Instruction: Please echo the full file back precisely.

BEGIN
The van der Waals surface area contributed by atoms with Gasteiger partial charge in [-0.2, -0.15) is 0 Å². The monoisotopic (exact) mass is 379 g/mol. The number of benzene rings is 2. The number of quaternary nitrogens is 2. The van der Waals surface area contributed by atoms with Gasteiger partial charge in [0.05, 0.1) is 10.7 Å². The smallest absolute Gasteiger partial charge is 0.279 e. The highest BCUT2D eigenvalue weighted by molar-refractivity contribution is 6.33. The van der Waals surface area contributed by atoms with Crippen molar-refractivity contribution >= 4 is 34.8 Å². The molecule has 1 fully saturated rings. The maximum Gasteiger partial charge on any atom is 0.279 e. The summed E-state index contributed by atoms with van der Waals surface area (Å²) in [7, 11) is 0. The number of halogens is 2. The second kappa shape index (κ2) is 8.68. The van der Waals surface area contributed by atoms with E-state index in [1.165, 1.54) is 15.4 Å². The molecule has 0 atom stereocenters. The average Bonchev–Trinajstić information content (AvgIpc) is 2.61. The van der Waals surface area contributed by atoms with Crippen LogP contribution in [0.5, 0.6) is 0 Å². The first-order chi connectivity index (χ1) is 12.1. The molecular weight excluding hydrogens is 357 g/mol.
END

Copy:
The van der Waals surface area contributed by atoms with Gasteiger partial charge in [-0.2, -0.15) is 0 Å². The monoisotopic (exact) mass is 379 g/mol. The number of benzene rings is 2. The number of quaternary nitrogens is 2. The van der Waals surface area contributed by atoms with Gasteiger partial charge in [0.05, 0.1) is 10.7 Å². The smallest absolute Gasteiger partial charge is 0.279 e. The highest BCUT2D eigenvalue weighted by molar-refractivity contribution is 6.33. The van der Waals surface area contributed by atoms with Crippen molar-refractivity contribution >= 4 is 34.8 Å². The molecule has 1 fully saturated rings. The maximum Gasteiger partial charge on any atom is 0.279 e. The summed E-state index contributed by atoms with van der Waals surface area (Å²) in [7, 11) is 0. The number of halogens is 2. The second kappa shape index (κ2) is 8.68. The van der Waals surface area contributed by atoms with E-state index in [1.165, 1.54) is 15.4 Å². The molecule has 0 atom stereocenters. The average Bonchev–Trinajstić information content (AvgIpc) is 2.61. The van der Waals surface area contributed by atoms with Crippen LogP contribution in [0.5, 0.6) is 0 Å². The first-order chi connectivity index (χ1) is 12.1. The molecular weight excluding hydrogens is 357 g/mol.